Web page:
Every now and then a memory surfaces that you haven’t thought about for years. It just happened to me…
I’m nineteen, maybe twenty, years old. Improbably, I am co-managing a collection of basement rehearsal rooms in London Bridge called Samurai Studios. The place isn’t much to look at but Motorhead (minus Lemmy) rehearse (drink) there one evening a week and one of the damper rooms contains a Fairlight machine that Jeff Wayne allegedly used on War of the Worlds.
The position I hold is unpaid as the place makes no money and is forever on the brink of being closed down. Through a weird confluence of events, some of the diehard musos who work there got in touch with a friend of mine and asked her to help get some money into the place and get it back on its feet. I’d just left a shitty job in sales, which I was quite good at, and I owned a suit so my friend asked me to come and help put together a business plan and talk to some investors with her.
We were there for a few months and we worked really hard and got to know the bands who used the place and grew to love the crusty fuckers who kept it going on a technical level; repairing amps and fixing PAs etc. We put together what we thought was a pretty good business plan and figured out how much investment we needed. Then we went out and met with some City high-flyers to try and raise the cash. We even got close on a couple of occasions but the deals always seemed to fall through at the last moment. I’m under no illusions that this was mostly down to our lack of experience and probably our age too - who takes a nineteen-year-old in an oversize M&S suit seriously?
We leased the rehearsal rooms from the company that owned and operated the building above us. They were bottom-line guys and they wanted Samurai Studios to start paying them rent or get the fuck out. Fair enough. They gave us a deadline which we persuaded them to extend a couple of times and, that last time, we really nearly made it but not quite.
Came the fateful day when they were going to turf us out. My friend was in tears, as were the crusty tech guys; a sight I never expected to see. I felt guilty. I knew we’d done everything we could but I also knew, deep down, that we had not been the right people for the job and that the staff’s faith in our ability to get them out of the hole they were in had been horribly misplaced. I wanted to do something, some last ditch attempt at a stay of execution.
I called upstairs and asked the landlord’s financial officer, with whom we’d been dealing, if he could come down and talk to me. He duly appeared; a small, balding man, in a much nicer suit that mine. He stood in the main room and stared at a six-foot tall bear of a man with hair halfway down his back, wearing a Saxon t-shirt, who was crying his eyes out. The Bear saw the financial officer, tried to compose himself and said “Please let us stay, this is our home”.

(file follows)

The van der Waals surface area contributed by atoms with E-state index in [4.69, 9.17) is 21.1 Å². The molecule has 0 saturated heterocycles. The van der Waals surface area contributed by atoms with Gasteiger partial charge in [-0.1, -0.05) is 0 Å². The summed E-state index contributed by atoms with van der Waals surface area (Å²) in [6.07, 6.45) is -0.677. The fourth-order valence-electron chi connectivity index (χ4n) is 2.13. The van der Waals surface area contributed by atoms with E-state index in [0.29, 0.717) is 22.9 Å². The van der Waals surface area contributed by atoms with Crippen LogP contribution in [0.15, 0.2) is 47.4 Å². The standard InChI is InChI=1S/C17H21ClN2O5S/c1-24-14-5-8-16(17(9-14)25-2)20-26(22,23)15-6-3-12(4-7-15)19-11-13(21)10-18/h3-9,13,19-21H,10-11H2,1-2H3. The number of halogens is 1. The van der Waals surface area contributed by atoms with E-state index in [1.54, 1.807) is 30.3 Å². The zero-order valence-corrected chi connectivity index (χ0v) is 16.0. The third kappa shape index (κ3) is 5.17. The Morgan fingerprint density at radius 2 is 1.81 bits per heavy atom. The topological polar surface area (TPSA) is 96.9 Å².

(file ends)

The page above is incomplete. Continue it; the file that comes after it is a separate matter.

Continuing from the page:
There are a number of ways the FO could have responded to this, a number of understanding-yet-unfortunately-pragmatic ways of letting this crying bear down gently. What he actually opted for was a grimace of disdain, accompanied by the words “People like you disgust me. You’re pathetic.” Diplomatically handled, then. In other, less distressing circumstances, the Bear might well have killed him for those words. But the Bear was broken.
I wasn’t giving up just yet. I asked the FO if I could talk to him in private, man-in-suit to younger-man-in-cheaper-suit. We adjourned to a tiny rehearsal room and I pled my case; could we just have a few more weeks? I understood that the landlord had no immediate plans for the place so could we just carry on trying to find investment if we agreed to hand over every penny we took renting out rehearsal space to the landlord in that time? The bear and his colleagues had agreed an hour earlier to not taking a salary for a few weeks if it could buy one last chance to turn the place around. I thought this show of determination and self-sacrifice might persuade the FO to grant an extension, not least because some rent being paid was surely better than no rent being paid.
I think the FO’s response was a formative moment in my life. He sneered, which I took as a bad sign. Then he stepped forward, jabbed me in the chest with his finger and said “You’ve failed, Mister Simpson. You have failed and you had better get used to it because you are someone who is going to fail at everything you try to do in life. You are a failure and that is all you are.”
I really wish I’d responded with “Is that a yes then?” but I was actually pretty stunned. I mean, I knew we hadn’t succeeded here. We had, in fact, failed. But I didn’t feel like “a failure”. It had never even occurred to me that I might be defined by my failures to the extent that I actually became an embodiment of the condition.
The financial officer left the room and returned to his office upstairs. I never saw him again. We vacated Samurai Studios that afternoon. We said our goodbyes to the Bear and his co-workers and we talked about keeping in touch but, in light of my new designation as “a failure”, I knew I’d never be able to look any of these people in the eye again after having let them down so badly. (This is called self-pity, and it’s never useful but you’re allowed to wallow in it at nineteen). I hope they all went on to bigger and better things.
A few years later, I wrote and directed my first feature film. There is a scene in it where the lead character, played by Steven Mackintosh, is in the depths of despair, having had his life turned upside down by forces beyond his control. At his lowest ebb we find him sitting in the doorway of a building, trying to figure out whether to give in to those forces or to fight against them.
The door he is leaning against used to bear the sign “Samurai Studios”.
It wasn’t a coincidence but, even now, I can’t decide if it I thought it was payback or an exorcism.